Laccolith

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laccolith

[′lak·ə‚lith]
(geology)
A body of igneous rock intruding into sedimentary rocks so that the overlying strata have been notably lifted by the force of intrusion.

Laccolith

 

mushroom-shaped (bun-shaped) mass of igneous rock formed when magma intrudes between layers of sedimentary rock; the layers of sedimentary rock are moved apart and raised in a domelike shape above the intrusion.

References in periodicals archive ?
D., 'Toward more realistic formulations for the analysis of laccoliths', J.
Johnson & Pollard (7) recognise that laccolith formation is characterised by three distinct stages.
Kerr & Pollard23 introduce a laccolith model in which they treat the overburden of the pressurised magma as an elastic plate.
When assuming an intrusive origin of the dome Ha2, this would indicate that laccolith formation proceeded until the second stage, characterised by flexure of the overburden.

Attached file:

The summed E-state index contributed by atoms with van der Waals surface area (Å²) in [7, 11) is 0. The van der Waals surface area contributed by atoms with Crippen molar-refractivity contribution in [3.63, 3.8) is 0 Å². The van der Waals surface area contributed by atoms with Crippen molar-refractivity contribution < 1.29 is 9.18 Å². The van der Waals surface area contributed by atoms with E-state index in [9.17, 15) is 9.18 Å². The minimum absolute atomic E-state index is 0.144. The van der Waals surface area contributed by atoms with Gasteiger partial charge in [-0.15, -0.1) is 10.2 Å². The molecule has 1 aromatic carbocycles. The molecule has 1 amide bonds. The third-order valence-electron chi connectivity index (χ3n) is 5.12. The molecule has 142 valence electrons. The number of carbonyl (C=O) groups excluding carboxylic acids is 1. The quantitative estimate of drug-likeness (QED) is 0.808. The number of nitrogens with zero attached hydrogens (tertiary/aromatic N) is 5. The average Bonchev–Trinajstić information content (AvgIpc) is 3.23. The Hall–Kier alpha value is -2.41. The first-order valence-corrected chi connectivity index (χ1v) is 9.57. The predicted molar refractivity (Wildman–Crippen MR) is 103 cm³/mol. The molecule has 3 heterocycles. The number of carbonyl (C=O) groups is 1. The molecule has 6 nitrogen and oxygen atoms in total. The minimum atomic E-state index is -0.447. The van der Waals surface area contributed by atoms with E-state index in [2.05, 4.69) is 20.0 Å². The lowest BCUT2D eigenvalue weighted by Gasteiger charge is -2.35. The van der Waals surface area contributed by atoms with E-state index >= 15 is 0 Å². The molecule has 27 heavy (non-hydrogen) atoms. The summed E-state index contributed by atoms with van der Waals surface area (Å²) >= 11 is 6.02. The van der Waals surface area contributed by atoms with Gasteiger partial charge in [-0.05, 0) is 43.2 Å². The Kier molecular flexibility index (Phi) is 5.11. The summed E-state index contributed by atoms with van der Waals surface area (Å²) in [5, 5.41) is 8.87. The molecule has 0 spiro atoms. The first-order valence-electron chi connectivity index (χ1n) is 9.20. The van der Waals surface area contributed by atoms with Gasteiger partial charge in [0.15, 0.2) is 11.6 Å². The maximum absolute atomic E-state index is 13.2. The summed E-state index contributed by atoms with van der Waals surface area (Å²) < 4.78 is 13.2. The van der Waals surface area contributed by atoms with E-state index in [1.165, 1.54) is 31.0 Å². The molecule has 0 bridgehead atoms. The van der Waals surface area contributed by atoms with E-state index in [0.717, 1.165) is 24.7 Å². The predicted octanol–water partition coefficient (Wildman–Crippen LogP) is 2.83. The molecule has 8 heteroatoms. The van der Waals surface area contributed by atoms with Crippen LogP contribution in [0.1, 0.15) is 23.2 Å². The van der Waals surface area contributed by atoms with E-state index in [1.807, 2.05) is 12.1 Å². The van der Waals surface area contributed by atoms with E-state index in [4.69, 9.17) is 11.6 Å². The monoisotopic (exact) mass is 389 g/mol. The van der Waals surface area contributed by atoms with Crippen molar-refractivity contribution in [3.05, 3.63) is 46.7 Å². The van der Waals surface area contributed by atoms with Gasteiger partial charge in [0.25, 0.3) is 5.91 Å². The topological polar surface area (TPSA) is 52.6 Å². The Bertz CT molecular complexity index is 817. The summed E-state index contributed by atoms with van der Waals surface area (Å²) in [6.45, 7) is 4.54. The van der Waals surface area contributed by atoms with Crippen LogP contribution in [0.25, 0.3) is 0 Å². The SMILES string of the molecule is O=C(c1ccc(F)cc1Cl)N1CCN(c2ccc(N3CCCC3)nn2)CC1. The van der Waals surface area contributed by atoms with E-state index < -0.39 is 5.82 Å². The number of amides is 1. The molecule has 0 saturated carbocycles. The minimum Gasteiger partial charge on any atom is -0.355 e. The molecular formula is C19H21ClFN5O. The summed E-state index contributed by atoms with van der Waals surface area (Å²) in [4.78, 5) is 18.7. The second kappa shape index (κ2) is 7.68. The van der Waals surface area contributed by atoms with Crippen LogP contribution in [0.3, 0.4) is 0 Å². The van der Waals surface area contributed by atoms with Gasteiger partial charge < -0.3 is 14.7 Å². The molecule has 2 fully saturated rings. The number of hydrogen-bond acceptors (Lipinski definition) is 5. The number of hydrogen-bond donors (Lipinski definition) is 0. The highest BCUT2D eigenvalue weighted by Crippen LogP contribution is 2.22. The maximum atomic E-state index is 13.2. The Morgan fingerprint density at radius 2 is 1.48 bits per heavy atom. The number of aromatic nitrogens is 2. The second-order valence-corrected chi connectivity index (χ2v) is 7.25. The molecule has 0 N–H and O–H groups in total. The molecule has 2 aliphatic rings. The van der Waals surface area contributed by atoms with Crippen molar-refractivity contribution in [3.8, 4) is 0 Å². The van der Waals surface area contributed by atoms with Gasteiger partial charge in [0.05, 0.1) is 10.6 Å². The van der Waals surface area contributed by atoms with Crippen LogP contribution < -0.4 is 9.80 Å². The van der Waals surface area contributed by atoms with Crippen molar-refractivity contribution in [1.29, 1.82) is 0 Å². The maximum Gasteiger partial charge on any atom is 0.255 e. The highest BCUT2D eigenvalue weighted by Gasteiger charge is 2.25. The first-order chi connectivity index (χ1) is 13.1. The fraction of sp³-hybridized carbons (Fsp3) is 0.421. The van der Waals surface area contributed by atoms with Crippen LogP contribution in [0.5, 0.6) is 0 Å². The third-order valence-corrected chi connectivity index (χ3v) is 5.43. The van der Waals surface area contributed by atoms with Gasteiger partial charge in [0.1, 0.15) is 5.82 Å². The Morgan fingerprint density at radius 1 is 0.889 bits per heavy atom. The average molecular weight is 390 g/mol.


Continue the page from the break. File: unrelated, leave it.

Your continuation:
The smooth cross-sectional dome shape indicates that laccolith formation proceeded until the stage characterised by flexure of the overburden.
& Lena R., 'Lunar intrusive domes: Morphometric analysis and laccolith modelling', Icarus, 204(2), 381-398 (2009)
D., 'Mechanics of growth of some laccolith intrusions in the Henry Mountains, Utah.
4) with the top half of the laccolith complex displaced at least 8 km eastward, a distance estimated from clasts of bornfels from the Monte Capanne aureole occurring in the footwall breccia at that distance.
The intrusive units of the pre-pluton laccolith complex are more acidic than the pluton, whereas the mafic microgranular enclaves are generally less acidic (Si[O.sub.2] from 61.5 to 68.3 wt%; Fig.
In addition, K-feldspar megacrysts from the San Martino laccolith, whose size, internal texture, and composition are similar to those from the Monte Capanne pluton, preserve a high-T structural state (sanidine): this observation lends further support to their igneous origin.
Rise and fall of a nested Christmas-tree laccolith complex, Elba Island, Italy.